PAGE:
Andrew (perspectivism) wrote,

beefy standards could use some beefing up

Part One:

In 1987 the beef industry shifted its marketing focus to leaner beef, and the Good category was renamed Select. It seemed a rather inconsequential change to consumers at the time, but the effects on the quality of American beef have been far-reaching.

"The downgrading of American meat is a major scandal, a venal conspiracy," writes Jeffrey Steingarten, author of The Man Who Ate Everything. Steingarten has studied USDA files and photos that document the various grades of American beef through the century. The year 1987 wasn't the first time standards were lowered. They were dropped repeatedly at the behest of the cattle industry from the 1930s through the 1970s, Steingarten reports. But the changes in 1987 were different; they represented not just a shift in grading standards but a shift in thinking.

"The term Good was changed to Select, solely for the purpose of tricking hapless Americans into accepting extremely lean beef. As one consequence, what is sold today as USDA Prime is no better marbled than the upper half of the inexpensive Good grade back in 1927," Steingarten says.

"The beef industry has started feeding cattle differently in order to produce leaner beef," a spokesperson of the National Cattlemen's Association told me. "As a result, the production of USDA Prime is down. The grading system has also been changed. The highest level of USDA Prime isn't even produced anymore. American beef is 27 percent leaner today than it was 20 years ago."

The major difference between Prime, Choice and Good/Select is the degree of marbling (intermuscular fat) in the beef. Prime is roughly 15 percent more marbled than Choice, and Choice is about 15 percent more marbled than Select. Now that the average American consumer has become so paranoid about fat, we are paying a premium for poorer-quality beef. Cattlemen, in turn, are pushed to produce ever leaner cattle. The result is a drastic decline in the quality of all grades.

What's left of our best beef is mostly sold to the people who appreciate it more than we do. Eighty percent of USDA Prime is now exported, a large part of it to Japan. The Japanese, whose rice-and-seafood diet has long been the paragon of healthy eating, are no fools when it comes to beef. They'll pay top dollar for our well-marbled cuts. In quality-conscious Japan, they want the best, and as any chef will tell you, the more marbling in a steak, the better the flavor. Although American chefs are always looking for the best beef they can buy, they are often frustrated by the attitudes of their patrons.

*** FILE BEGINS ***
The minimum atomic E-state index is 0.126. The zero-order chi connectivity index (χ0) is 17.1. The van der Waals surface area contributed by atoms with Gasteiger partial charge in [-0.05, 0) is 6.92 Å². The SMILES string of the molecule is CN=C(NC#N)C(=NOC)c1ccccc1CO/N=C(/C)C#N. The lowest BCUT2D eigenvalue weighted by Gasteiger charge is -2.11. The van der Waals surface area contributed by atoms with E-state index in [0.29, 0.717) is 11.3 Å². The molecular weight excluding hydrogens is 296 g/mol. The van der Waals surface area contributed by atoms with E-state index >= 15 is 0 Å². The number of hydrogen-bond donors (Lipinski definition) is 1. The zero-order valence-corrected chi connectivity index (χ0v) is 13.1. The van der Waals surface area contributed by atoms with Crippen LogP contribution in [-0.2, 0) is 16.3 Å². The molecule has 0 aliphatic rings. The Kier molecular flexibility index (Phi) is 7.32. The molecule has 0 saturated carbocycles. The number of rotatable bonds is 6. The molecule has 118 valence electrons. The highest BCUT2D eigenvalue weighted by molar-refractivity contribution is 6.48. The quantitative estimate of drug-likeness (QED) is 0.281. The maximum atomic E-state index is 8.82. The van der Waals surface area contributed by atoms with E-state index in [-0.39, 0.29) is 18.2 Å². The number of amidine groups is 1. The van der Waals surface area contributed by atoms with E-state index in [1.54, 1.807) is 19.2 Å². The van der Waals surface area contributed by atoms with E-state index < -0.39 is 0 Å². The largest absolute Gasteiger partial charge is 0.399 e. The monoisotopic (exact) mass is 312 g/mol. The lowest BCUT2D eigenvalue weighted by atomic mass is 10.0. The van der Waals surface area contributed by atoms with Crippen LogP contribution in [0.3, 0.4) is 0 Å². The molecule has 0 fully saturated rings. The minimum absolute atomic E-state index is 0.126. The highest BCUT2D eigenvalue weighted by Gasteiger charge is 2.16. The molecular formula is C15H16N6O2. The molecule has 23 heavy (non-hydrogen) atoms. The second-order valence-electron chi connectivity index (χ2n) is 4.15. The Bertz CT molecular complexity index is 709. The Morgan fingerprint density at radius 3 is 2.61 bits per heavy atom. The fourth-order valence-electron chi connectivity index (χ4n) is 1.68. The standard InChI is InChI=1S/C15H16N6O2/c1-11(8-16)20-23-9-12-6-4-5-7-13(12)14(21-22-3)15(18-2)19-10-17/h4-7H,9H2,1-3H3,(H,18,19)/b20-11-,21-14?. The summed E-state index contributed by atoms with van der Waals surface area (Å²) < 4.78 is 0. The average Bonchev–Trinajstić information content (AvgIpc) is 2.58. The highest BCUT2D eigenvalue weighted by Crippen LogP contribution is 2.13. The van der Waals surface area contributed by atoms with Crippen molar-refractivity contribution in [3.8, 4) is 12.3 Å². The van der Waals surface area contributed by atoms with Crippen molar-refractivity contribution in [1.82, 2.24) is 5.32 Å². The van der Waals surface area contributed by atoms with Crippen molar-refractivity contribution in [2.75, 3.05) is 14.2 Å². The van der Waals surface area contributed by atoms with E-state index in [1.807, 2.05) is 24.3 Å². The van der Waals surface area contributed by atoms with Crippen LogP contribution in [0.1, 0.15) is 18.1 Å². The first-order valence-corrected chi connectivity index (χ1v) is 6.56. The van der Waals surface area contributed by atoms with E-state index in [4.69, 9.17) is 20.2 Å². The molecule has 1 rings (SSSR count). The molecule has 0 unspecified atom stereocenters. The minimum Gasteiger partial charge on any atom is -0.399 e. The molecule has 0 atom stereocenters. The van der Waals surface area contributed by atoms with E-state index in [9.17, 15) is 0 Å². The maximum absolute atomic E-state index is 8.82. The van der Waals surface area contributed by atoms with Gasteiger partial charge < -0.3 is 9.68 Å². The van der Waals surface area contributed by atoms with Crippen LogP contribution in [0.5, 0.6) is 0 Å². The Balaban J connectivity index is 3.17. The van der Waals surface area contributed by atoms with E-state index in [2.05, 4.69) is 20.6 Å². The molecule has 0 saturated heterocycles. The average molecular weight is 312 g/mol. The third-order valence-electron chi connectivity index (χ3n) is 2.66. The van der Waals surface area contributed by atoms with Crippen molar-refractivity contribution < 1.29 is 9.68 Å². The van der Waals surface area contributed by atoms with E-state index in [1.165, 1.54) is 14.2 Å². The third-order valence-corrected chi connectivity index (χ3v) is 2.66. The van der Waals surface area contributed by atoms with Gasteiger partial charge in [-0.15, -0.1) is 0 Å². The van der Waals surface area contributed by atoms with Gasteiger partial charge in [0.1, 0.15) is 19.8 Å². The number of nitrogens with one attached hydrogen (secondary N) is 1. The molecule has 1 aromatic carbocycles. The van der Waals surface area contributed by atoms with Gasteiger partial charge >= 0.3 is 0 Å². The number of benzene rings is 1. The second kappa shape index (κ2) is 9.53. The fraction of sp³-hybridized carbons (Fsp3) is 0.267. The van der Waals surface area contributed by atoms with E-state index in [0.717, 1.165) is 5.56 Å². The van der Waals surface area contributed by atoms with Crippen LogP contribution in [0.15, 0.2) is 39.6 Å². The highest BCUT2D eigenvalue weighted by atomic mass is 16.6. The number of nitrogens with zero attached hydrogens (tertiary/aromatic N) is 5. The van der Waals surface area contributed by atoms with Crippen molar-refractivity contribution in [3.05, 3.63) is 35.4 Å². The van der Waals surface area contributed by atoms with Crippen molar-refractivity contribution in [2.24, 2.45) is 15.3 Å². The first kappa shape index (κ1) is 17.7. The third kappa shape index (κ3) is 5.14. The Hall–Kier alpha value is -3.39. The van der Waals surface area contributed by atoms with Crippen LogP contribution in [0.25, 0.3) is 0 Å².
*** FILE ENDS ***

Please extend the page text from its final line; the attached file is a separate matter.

"People freak out if they see the least bit of fat on their steaks," says Robert Del Grande of Cafe Annie. "They don't even want to see the circle of fat in the middle of a good rib eye.". (Houston Press)
So, is the American steak scene like professional journalism? Getting worse all the time as we get older?

Probably not. Below, we're seeing science start to give us the best of both worlds: pure protein of offscale tender quality!

Part Two:

But some Aggie scientists reject the notion that a USDA grade accurately measures the quality of beef. They measure quality meat by three "palatability attributes" -- tenderness, juiciness and flavor. Those may not sound like scientific terms to you, but they are to the scientists at A&M. And what they have concluded, after countless studies, is that tenderness is the key to quality. The A&M Meat Science Center's quest is to find the holy grail of beef -- meat that is both high in quality and low in fat.

I had always assumed that marbling ensured tenderness. But in tests employing both objective instruments and human taste testers, scientists have proved that marbling is not a reliable indicator. Other factors, including genetics and the animal's stress level, both during its lifetime and at the time of slaughter, have an effect on tenderness that is not apparent to the eye of the grader or the consumer.

It also has been discovered that tenderness can be enhanced after the slaughter. Calcium-chloride injections speed up aging, as does high-voltage electrical stimulation. It is conceivable that through high-tech methods, lean beef could be rendered as soft and buttery as USDA Prime used to be.

Charlie Bradbury, chief executive of Beefmaster Cattlemen LP in Huntsville, is one of the high-tech pioneers. He heads up a project for Beefmaster Breeders United, an organization that promotes Beefmaster cattle, a breed of Hereford, Shorthorn and Brahman that's native to South Texas. The cattle are slaughtered at a plant in Corpus Christi, where the sides of beef are then shocked with 400 volts and evaluated with a digital apparatus called the BeefCam, which rates the color of the rib eye and gives the beef a tenderness score. The top scorers qualify for Beefmaster's premium label, which they have contracted Hall of Famer Nolan Ryan to help pitch. Nolan Ryan's Tender Aged Beef brand can now be found at Houston grocery stores.

Ryan's beef does not carry a USDA grade, and meat experts are betting that consumers won't care. "Improving palatability is the point," Hale says. That's why meat scientists in Texas are now more focused on reducing animal stress, isolating the "tenderness genes" through DNA testing, and using electric shock and chemicals to accelerate aging than they are on USDA grades. (Houston Press, linked today by Kevin; all the NAB Prime parts are cut and served for you right here, but the rest of both articles are at least NAB Good)
It looks like the steak industry, big picture, is actually better than ever. Just like journalism, online and elsewhere.

It's just that the old, traditional cores of beef & journalism are rotting away. They are each too old and too lean to fuel tomorrow's active heart.
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